On September 15, 2022, California’s Governor Newsom signed A.B. 2273, known as the California Age-Appropriate Design Code Act (“CADC”).  The law, to be codified at Cal. Civ. §§ 1798.99.28 – 1798.99.40, will go into effect on July 1, 2024, but businesses that will be affected by it will need to be in compliance by that date, which includes a complete Data Protection Impact Assessment.

Because that date is more than 18 months away, we thought presenting the law’s requirements in a multiple-choice format might help you remember some aspects of the law, so here are ten questions (answers below):

1.         The CADC applies to business that provides an online service, product, or feature likely to be accessed by children that includes children

a.         0 to 5 years of age or “preliterate and early literacy”;

b.         6 to 9 years of age or “core primary school years”;

c.         10 to 12 years of age or “transition years”;

d.         13 to 15 years of age or “early teens”; and

e.         16 to 17 years of age or “approaching adulthood.”

f.          Ages 0-12 [same as COPPA]

g.         Ages 0-17

2.         An online service, product or feature is “likely to be accessed by children” includes an online service, product or feature that (select all that apply):

a.         Includes advertisements marketed to children

b.         Has design elements that are known to be of interest to children, including, but not limited to, games, cartoons, music, and celebrities who appeal to children

c.         Is determined, based on competent and reliable evidence regarding audience composition, to be routinely accessed by a significant number of children.

d.         Based on internal company research, is determined to have a significant amount of the audience of the online service, product, or feature to be children.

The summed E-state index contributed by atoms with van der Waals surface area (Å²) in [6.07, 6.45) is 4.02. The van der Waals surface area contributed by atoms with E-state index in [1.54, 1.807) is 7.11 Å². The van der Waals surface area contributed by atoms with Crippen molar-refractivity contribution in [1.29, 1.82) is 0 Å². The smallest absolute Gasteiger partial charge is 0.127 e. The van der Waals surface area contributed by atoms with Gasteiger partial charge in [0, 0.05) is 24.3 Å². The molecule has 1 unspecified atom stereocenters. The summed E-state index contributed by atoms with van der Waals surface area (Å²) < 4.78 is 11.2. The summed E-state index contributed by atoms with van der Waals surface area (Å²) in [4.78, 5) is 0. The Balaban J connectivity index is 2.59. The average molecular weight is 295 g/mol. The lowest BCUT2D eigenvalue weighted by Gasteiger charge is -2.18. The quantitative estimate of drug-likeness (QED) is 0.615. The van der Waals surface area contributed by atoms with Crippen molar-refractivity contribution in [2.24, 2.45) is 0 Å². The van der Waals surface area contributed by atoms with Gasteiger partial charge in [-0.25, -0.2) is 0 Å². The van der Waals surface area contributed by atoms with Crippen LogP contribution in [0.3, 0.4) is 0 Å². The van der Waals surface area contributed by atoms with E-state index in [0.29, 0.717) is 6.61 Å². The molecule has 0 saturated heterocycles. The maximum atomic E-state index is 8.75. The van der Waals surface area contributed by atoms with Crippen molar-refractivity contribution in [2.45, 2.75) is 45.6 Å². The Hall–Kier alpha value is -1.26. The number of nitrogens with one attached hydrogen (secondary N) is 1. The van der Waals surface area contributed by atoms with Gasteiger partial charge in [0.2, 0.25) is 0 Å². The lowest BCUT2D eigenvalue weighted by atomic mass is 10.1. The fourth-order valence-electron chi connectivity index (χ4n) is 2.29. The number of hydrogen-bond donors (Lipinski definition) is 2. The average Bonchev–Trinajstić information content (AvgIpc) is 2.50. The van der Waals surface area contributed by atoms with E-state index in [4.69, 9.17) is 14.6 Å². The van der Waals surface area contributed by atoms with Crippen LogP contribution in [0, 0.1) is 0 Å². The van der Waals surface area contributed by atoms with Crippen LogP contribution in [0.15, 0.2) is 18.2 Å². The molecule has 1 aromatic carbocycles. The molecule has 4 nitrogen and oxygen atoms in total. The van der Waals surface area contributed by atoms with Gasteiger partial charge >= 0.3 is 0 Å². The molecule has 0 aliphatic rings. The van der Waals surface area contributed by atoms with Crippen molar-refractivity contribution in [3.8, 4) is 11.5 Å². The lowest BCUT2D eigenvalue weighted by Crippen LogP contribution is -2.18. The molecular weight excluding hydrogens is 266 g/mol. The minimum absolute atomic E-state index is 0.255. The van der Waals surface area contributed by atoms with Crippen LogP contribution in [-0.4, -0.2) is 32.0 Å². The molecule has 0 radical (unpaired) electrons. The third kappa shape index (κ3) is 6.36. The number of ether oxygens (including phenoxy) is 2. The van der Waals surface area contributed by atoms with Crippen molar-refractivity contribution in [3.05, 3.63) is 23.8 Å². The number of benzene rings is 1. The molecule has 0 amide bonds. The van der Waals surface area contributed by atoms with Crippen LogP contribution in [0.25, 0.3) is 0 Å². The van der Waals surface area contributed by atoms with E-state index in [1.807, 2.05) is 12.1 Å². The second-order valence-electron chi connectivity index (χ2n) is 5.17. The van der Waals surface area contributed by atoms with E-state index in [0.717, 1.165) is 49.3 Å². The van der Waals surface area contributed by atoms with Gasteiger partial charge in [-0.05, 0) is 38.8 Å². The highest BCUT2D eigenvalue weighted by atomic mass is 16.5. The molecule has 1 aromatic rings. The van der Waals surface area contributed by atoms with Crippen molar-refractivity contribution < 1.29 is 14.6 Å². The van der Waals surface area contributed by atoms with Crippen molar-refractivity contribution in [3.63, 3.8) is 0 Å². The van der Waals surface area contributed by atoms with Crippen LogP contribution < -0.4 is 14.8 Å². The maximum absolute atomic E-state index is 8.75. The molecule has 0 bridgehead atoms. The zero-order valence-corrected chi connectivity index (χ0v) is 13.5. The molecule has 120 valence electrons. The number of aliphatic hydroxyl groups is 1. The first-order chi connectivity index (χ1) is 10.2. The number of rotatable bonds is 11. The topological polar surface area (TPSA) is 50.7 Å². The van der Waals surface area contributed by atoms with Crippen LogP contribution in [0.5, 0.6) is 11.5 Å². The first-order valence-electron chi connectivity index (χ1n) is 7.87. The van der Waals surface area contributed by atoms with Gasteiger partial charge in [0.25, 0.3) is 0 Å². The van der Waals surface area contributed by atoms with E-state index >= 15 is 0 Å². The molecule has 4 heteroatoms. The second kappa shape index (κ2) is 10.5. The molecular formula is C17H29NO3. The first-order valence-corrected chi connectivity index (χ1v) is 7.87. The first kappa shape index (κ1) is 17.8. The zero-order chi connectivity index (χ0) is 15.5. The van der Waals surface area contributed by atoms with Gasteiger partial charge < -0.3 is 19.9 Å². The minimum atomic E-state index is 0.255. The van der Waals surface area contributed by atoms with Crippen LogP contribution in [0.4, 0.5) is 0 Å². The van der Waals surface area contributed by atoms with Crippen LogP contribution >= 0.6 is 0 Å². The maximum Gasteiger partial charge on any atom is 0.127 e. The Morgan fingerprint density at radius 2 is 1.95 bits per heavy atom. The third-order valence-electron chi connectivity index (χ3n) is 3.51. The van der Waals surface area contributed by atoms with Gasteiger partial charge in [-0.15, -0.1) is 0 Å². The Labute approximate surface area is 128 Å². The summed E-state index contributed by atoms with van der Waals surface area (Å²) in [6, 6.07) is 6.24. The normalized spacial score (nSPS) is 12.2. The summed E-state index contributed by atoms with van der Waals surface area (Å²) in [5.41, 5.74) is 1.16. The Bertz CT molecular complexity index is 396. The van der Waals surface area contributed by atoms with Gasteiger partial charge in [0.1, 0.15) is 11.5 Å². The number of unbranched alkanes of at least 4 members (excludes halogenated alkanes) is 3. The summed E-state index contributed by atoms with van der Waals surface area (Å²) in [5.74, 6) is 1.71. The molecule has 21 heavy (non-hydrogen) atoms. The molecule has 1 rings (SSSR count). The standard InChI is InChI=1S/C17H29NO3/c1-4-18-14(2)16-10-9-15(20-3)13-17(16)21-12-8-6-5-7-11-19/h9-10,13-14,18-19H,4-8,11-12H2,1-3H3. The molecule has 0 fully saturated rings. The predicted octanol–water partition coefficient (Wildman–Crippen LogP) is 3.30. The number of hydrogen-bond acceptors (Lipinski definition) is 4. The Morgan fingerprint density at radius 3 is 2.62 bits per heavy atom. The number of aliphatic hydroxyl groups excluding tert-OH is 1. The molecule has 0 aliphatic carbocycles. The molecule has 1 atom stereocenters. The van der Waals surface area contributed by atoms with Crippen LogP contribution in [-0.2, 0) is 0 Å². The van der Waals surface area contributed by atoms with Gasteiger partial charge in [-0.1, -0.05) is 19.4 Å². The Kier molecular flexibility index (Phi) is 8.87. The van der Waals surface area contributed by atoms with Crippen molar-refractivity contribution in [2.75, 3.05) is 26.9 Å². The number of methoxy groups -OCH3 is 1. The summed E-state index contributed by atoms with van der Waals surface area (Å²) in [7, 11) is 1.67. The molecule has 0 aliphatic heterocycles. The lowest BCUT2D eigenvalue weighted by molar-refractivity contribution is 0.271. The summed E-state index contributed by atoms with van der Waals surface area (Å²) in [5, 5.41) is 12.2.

3.         The CADC requires the biennial Data Protection Impact Assessment to include (select all that apply)

a.         Whether algorithms used by the online product, service, or feature could harm children

b.         Whether, how, and for what purpose the online product, service, or feature collects or processes sensitive personal information of children

c.         Whether targeted advertising systems used by the online product, service, or feature could harm children

4.         Each completed Data Protection Impact Assessment must be made available to the California Attorney General upon request within ____ days:

a.         Three

b.         Five

c.         Ten

d.         Thirty

5.         Each completed Data Protection Impact Assessment that a business provides to the California Attorney General (select one):

a.         Is exempt from public disclosure

b.         Does not waive any applicable attorney-client privilege or attorney work product privilege

c.         Both a and b

d.         Neither a nor b

6.         The business must configure all privacy settings for children by default (select one):

a.         To the highest level

b.         To the level the business can demonstrate is most frequently selected by parents